If I find later on that this isn't the right model, I'll change it.

The default lib.rs created by Cargo has a single test:

#[cfg(test)]
mod tests {
    #[test]
    fn it_works() {
        assert_eq!(2 + 2, 4);
    }
}
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I'll keep this testing module for now, but above it start creating the stack. While I'm writing I just have this document and lib.rs open in VS Code and I'm flipping back and forth. I feel some trepidation calling this just "stack". A stack is a known part of computer science and I might be suggesting features of the objects this struct generates that create a false impression.

With that in mind, I am actually going to call this State and have it contain an object called stack. The struct is

/// # State
/// 
/// Contains every value on the reverse polish notation calculator stack.
pub struct State {
    /// State handling for the "stack" uses a Vec that is treated as a stack.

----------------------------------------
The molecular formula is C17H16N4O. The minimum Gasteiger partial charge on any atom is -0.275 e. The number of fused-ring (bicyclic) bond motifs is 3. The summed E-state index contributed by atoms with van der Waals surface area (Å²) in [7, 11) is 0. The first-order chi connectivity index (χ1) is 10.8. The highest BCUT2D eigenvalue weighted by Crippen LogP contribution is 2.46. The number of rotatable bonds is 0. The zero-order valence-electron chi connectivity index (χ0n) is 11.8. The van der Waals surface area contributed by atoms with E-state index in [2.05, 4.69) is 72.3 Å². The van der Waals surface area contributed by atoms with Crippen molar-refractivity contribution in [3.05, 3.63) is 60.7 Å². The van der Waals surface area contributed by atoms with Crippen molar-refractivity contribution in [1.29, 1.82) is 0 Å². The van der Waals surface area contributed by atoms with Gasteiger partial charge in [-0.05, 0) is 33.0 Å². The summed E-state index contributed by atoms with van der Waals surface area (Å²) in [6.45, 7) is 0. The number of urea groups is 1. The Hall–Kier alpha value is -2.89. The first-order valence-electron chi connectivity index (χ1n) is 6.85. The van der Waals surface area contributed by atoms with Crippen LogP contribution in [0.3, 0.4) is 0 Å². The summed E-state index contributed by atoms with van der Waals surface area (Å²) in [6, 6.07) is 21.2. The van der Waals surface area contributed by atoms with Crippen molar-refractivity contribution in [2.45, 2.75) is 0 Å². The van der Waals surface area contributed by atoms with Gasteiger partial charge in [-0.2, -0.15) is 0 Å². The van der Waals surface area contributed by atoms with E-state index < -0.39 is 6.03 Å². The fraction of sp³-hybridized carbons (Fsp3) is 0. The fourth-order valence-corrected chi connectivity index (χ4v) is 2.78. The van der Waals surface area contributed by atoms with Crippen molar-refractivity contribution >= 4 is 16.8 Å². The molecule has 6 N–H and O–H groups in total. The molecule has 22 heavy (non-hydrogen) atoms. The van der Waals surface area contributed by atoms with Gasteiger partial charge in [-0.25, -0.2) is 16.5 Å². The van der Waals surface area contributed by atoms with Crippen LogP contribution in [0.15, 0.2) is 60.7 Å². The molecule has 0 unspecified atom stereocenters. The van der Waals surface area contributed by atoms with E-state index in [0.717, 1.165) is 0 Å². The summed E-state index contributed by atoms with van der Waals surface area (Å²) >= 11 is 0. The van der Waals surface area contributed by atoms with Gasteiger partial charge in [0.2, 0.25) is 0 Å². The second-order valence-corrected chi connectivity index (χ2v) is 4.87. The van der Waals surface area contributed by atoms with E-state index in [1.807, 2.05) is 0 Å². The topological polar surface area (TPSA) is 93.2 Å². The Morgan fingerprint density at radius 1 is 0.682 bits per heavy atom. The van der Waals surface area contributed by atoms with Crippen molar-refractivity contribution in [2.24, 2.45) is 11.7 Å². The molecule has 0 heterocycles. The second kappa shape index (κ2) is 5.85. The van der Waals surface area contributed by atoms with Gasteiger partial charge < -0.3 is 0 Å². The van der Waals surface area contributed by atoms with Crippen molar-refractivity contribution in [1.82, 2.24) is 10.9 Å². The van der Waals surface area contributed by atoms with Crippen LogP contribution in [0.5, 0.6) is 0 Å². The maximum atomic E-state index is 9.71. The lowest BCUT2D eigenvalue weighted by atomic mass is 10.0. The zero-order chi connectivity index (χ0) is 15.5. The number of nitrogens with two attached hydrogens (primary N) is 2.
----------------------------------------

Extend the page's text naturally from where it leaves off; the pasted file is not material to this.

pub stack: Vec<f64>,
}
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One of the things I love about Rust is the ability to document the code in Markdown and generate documentation from that.

The first thing to implement is a new function. This is a common paradigm in Rust to have the first trait (think methods) be a function called new that returns an instance of the struct. Here, I am initializing the object with four zeroes in the stack. I'm not totally sure if this is what I will end up doing, but it's a start.

impl State {
    /// Creates a new instance of `State` with a stack of 4 zeros.
    pub fn new() -> State {
        State {
            stack: vec![0.0, 0.0, 0.0, 0.0],
        }
    }
}
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Worth noting if you are unfamiliar with Rust is that a function will return the value on the last line if that line does not end in a semicolon. For example,

fn add(a: i32, b: i32) -> i32 {
    return a + b;
}

is the same as

fn add(a: i32, b: i32) -> i32 {
    a + b
}

Now I'm going to replace the default test in lib.rs with a test called it_initializes:

#[cfg(test)]
mod tests {
    use super::*;

    #[test]
    fn it_initializes() {
        let _ = State::new();
    }
}
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✅ The test passes!